Andrew Walker's Profile
Amy, thanks for the write-up. I’ve been following Amazon closely for years and its interesting to see your analysis.
Personally I find it suspect that Jeff Bezos can one day flip a switch and make Amazon terrifically profitable instantly without fundamentally undermining the company’s culture. Because Bezos essentially wants to penetrate and dominate every possible market available to him AND create new markets, a vast amount of Amazon’s capital and manpower is tied up in long-term projects that may or may not pay dividends for years, if not decades. To me, if the company’s strategic outcome is to own the channel for nearly every product or service for nearly every human being, I think their business and operating models are incredibly synergistic and complementary.
However, if the operating and business models are to make a very profitable company that can grow remarkably fast in perpetuity, I become concerned. The only way to instantly or near instantly become very profitable would be to reduce customer service, increase prices, and/or reduce many long-term high risk projects. There are serious risks to do any of these, as it creates strategic openings for new or existing competitors to exploit. If Amazon has grown so big that it truly owns the retail market for a vast amount of needs and wants for the global product, raising prices could trigger antitrust proceedings. Amazon could become the AT&T and Bell of yesteryear.
I would also like to get your take on how the new regulations being proposed on government internet intervention could sway their business model. Would the new requirements to treat everyone equally retrench Amazon’s competitive advantage, making them even more potent of a competitor? Or could public push back from these regulations reverse them and create paid speedways within internet traffic; how would this affect their operating model?
Very well written and very compelling. A few thoughts on your post:
– It appears that Allergen primarily focuses on the growth by acquisition with little thought of producing products through its own R&D. With acquisitions at a red hot pace, what is the future of Allergen/Pfizer when there are no large acquisitions to be had? Can they sustain the same level of growth by purchasing each year large quantities of small pharmaceutical companies that have 1-2 promising drugs which the small company has bet the farm on? Or will the growth start to plateau as these targets become either too rare or too expensive as Allergen concurrently does not have a significant pipeline of potential drugs?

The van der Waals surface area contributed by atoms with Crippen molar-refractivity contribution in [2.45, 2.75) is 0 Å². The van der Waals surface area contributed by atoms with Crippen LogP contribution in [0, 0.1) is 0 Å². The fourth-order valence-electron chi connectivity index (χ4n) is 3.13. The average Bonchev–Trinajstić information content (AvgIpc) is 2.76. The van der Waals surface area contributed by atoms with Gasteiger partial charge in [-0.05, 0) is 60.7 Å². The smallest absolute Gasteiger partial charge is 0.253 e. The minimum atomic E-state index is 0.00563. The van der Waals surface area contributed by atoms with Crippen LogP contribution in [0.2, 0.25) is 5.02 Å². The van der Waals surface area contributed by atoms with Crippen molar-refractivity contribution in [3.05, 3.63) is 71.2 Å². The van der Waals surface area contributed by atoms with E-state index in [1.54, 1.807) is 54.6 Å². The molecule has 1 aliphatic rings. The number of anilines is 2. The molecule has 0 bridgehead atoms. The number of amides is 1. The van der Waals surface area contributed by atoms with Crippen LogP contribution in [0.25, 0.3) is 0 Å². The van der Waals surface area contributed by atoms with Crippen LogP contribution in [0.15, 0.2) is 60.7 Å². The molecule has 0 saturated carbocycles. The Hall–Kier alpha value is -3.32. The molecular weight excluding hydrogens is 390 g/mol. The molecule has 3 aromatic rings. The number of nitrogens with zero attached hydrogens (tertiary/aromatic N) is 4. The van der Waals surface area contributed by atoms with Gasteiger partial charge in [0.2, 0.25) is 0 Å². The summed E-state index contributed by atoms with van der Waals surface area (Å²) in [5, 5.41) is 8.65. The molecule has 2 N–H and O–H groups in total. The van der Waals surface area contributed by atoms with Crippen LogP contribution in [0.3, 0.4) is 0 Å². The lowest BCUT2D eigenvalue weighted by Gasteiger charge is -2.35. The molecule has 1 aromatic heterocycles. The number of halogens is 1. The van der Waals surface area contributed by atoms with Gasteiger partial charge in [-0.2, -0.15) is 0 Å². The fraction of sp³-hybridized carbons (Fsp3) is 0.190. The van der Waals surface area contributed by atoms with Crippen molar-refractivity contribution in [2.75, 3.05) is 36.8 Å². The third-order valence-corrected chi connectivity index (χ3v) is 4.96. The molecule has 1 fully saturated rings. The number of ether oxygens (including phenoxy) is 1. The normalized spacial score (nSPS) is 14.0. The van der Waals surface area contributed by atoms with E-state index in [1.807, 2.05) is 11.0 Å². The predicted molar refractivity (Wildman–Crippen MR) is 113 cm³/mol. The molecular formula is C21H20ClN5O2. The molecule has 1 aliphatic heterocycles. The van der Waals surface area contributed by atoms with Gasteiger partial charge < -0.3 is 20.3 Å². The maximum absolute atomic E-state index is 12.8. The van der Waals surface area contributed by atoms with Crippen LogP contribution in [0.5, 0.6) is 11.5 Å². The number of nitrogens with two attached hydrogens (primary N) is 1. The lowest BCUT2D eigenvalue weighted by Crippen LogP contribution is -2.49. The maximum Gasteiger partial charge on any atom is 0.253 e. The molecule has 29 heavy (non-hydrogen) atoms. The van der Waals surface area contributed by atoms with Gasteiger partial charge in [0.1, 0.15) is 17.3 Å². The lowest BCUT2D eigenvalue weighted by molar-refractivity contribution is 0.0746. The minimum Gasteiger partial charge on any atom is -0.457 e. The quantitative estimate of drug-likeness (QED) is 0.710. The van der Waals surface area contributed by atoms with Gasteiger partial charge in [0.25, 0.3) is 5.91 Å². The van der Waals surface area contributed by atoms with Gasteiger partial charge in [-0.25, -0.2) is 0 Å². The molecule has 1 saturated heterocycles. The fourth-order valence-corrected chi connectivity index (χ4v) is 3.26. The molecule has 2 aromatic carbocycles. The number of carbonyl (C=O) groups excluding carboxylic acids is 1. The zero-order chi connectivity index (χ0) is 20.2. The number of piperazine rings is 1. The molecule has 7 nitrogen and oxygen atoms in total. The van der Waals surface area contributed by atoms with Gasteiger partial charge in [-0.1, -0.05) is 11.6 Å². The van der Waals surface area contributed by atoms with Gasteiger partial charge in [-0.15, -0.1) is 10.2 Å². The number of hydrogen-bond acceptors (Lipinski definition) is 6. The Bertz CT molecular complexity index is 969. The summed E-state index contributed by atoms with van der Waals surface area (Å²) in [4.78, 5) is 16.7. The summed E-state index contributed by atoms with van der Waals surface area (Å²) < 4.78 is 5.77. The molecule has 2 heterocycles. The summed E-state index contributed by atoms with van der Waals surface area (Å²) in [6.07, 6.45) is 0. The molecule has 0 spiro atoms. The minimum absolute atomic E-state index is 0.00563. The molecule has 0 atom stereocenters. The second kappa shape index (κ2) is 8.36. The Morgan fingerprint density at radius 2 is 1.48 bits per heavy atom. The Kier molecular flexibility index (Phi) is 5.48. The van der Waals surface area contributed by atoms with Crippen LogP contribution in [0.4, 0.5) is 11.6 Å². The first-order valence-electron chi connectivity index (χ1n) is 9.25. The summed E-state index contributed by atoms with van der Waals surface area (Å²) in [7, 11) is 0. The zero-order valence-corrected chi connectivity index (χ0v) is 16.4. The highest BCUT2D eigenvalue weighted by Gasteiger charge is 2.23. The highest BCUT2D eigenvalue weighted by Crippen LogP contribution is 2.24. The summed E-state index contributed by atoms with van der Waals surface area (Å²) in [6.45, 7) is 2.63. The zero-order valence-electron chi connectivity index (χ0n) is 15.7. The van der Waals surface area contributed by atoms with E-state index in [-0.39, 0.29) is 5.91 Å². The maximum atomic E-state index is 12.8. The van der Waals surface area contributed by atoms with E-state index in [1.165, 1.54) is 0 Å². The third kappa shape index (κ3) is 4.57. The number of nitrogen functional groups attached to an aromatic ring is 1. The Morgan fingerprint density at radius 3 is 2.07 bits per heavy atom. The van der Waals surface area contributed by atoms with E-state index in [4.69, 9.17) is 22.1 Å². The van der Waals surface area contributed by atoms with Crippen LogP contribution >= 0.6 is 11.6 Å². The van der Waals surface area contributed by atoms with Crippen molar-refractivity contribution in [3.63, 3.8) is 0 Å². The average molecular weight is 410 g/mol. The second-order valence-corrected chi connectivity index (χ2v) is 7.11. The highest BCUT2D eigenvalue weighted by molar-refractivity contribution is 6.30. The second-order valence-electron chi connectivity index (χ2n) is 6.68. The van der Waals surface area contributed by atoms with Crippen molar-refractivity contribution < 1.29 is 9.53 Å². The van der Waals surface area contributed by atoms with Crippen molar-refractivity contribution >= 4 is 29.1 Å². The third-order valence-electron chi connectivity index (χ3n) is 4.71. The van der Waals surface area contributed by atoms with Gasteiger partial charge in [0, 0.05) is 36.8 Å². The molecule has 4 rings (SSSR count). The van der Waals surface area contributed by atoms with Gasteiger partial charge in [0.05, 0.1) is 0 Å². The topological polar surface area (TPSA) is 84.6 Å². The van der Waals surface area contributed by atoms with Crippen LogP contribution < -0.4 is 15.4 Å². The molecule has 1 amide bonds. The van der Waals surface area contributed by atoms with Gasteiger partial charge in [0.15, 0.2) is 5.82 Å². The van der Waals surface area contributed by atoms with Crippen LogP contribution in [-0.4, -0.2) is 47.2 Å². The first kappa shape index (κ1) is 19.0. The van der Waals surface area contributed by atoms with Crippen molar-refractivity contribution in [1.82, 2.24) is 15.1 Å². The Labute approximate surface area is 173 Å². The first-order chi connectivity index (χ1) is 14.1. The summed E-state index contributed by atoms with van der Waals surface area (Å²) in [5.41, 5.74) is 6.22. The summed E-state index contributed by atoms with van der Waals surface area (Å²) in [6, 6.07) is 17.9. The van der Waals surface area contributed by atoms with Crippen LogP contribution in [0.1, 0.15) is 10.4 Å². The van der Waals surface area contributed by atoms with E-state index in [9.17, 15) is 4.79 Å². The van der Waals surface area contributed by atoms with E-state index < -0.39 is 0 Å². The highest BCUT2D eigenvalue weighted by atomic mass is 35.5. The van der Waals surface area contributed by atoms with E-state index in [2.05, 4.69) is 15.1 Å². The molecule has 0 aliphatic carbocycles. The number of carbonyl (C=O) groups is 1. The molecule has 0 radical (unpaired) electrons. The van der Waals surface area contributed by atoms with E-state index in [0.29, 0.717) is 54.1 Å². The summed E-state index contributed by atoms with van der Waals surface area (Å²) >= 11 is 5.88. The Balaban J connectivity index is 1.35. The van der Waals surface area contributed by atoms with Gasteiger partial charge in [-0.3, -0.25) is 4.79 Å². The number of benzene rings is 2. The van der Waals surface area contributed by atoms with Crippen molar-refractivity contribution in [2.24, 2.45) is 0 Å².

– Is this position defensible if the United States and other first world economies pass legislation or regulations penalizing companies that do a vast majority of their business in the United States but are headquartered in an economic safe haven? How would the operational and the business models need to change to adapt to this threat?
– How does Allergen so successfully combine the merged businesses? M&A is an inherently difficult and messy process with failures littered across the competitive horizon. Would it make more sense to qualify Allergen’s primary competitive competency as a company that excels not as a pharma company but as an organization that has mastered the M&A process? From your write-up, I would be interested to learn more about how they do so well combining companies and whether their acquired companies are largely shaved of their HR expenditures in favor of keeping the intellectual property. Do they fold the new IP into their current production capabilities and shutter the purchased company’s plants, decreasing the expenses of merging? Or do they keep the full company largely in tact with only redundancies removed? Great post!